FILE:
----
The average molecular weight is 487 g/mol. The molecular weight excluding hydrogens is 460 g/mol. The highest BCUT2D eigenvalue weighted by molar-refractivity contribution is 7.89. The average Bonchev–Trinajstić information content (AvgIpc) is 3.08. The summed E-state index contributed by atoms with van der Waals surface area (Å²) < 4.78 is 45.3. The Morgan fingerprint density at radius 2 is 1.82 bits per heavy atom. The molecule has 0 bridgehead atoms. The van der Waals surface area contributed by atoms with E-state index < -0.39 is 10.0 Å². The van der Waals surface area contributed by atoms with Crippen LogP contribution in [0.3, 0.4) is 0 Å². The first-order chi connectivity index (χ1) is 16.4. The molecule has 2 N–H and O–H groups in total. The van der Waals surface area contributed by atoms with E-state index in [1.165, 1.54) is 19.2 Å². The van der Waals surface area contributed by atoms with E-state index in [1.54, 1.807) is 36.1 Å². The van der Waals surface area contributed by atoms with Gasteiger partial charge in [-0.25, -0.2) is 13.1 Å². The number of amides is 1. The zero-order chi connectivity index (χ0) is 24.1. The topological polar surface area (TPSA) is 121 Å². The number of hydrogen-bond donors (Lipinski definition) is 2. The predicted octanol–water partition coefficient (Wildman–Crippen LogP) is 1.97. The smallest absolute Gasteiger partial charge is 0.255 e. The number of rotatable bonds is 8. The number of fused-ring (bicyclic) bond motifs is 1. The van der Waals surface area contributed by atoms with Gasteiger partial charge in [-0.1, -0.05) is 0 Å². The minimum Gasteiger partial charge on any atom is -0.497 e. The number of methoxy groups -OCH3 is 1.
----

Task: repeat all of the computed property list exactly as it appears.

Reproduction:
The average molecular weight is 487 g/mol. The molecular weight excluding hydrogens is 460 g/mol. The highest BCUT2D eigenvalue weighted by molar-refractivity contribution is 7.89. The average Bonchev–Trinajstić information content (AvgIpc) is 3.08. The summed E-state index contributed by atoms with van der Waals surface area (Å²) < 4.78 is 45.3. The Morgan fingerprint density at radius 2 is 1.82 bits per heavy atom. The molecule has 0 bridgehead atoms. The van der Waals surface area contributed by atoms with E-state index < -0.39 is 10.0 Å². The van der Waals surface area contributed by atoms with Crippen LogP contribution in [0.3, 0.4) is 0 Å². The first-order chi connectivity index (χ1) is 16.4. The molecule has 2 N–H and O–H groups in total. The van der Waals surface area contributed by atoms with E-state index in [1.165, 1.54) is 19.2 Å². The van der Waals surface area contributed by atoms with E-state index in [1.54, 1.807) is 36.1 Å². The van der Waals surface area contributed by atoms with Gasteiger partial charge in [-0.25, -0.2) is 13.1 Å². The number of amides is 1. The zero-order chi connectivity index (χ0) is 24.1. The topological polar surface area (TPSA) is 121 Å². The number of hydrogen-bond donors (Lipinski definition) is 2. The predicted octanol–water partition coefficient (Wildman–Crippen LogP) is 1.97. The smallest absolute Gasteiger partial charge is 0.255 e. The number of rotatable bonds is 8. The number of fused-ring (bicyclic) bond motifs is 1. The van der Waals surface area contributed by atoms with Gasteiger partial charge in [-0.1, -0.05) is 0 Å². The minimum Gasteiger partial charge on any atom is -0.497 e. The number of methoxy groups -OCH3 is 1.